IV.A Intellectual Property

IV.A Intellectual Property - IV.IntellectualProperty l

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IV. Intellectual Property  l Philosophical Preliminaries re Property l CE 124-128
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A Natural Rights Argument l John Locke: a person has a natural right to  whatever is in the public domain that one  then mixes his labor with l Same for planting a garden on unclaimed land  (back when there was such a thing) l What about intellectual property? l Clearly involves time-consuming labor
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Problem -1: Not a perfect analogy l Think about the difference between stealing  tangible property and “stealing your ideas” l What the creators of intellectual property  really  want is the right-to-make-a-profit-from-it l That’s an  economic  right over and above  mere property rights
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Conclusion: l Even though the analogy isn’t perfect, most  people think it’s close enough l I.e., it makes sense to talk about  intellectual   property, although the best reasons for  protecting it might not be deontological l In fact, most of US business has to do with 
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Utilitarian Arguments l Recall that utilitarians don’t think there are  any natural rights l So-called “legal rights” are okay, they  say, but the laws granting them must  benefit society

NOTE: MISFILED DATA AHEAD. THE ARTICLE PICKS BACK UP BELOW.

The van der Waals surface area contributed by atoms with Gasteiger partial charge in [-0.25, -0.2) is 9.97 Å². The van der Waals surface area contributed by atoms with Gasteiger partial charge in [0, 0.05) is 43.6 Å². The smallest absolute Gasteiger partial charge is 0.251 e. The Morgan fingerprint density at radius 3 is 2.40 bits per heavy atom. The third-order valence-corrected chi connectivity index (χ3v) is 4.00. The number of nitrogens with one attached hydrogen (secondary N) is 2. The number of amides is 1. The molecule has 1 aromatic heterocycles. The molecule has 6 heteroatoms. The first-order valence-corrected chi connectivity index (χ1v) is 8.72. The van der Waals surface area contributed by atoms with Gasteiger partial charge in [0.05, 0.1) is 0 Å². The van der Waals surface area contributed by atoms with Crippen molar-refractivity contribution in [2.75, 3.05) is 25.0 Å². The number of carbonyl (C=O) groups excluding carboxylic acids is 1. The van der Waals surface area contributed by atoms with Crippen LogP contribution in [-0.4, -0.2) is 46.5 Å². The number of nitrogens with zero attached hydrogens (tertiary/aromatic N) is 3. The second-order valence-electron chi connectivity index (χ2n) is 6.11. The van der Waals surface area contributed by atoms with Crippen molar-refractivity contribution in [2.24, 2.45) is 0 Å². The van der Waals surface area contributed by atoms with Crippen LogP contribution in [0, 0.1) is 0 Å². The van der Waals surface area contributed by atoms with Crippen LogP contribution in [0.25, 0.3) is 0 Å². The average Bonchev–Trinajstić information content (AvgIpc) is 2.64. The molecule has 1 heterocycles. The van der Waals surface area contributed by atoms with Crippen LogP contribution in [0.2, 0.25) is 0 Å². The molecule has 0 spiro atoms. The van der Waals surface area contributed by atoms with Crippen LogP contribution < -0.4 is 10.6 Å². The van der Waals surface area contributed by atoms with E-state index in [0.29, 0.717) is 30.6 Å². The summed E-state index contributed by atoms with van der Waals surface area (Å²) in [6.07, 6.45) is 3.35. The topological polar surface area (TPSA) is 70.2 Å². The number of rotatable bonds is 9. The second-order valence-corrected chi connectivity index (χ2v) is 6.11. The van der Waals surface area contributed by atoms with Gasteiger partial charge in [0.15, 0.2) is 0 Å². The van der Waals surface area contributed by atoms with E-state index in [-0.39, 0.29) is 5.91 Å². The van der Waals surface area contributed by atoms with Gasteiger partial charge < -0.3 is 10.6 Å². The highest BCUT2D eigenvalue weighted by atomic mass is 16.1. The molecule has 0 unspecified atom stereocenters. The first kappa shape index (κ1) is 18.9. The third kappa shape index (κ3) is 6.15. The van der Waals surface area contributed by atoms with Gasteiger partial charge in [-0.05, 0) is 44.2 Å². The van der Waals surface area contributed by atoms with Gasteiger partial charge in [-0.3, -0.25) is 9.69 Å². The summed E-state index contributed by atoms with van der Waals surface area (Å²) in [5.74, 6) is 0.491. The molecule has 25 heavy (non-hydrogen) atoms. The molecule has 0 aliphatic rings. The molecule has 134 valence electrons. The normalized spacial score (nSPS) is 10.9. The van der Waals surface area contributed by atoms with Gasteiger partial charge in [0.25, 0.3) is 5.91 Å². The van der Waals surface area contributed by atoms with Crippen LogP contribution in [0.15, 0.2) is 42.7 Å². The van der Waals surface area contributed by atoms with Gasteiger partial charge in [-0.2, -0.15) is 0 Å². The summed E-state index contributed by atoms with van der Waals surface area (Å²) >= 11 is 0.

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Capitalism Fact l People look for new ways to do things and new  products to market.  Why? l Because they can benefit: make a profit l But  we  also benefit by having such products and  services at our disposal l Without protection like copyrights, etc., people  could not profit from their labor and capital 
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Conclusion l Intellectual property protections have clear  social benefits l Although, as we’ll see, there is a limit l Too much protection can stifle innovation l Objection: l What about open source software?
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Property Rights and Software l [Read rest of CE Chapter 5] l Different uses of the word ‘software’ l Flowchart: diagram of the algorithm for solving  the problem l High level language (C++): the source code l Machine language (1’s and 0’s): the object code
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Copyright l Protection from unauthorized copies l U.S. Law: Life of the author plus 70 years (last extended in 1998) l Works made for hire are  owned  by a corporation: 95 years  l Example: Bratz doll line proposed by former Matel employee  one month after leaving l Courts ruled copyright violation since he clearly came up  with the idea when he was a toy designer for Matel. l
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This note was uploaded on 07/06/2010 for the course PHIL 210B taught by Professor Koperski during the Winter '09 term at Saginaw Valley.

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IV.A Intellectual Property - IV.IntellectualProperty l

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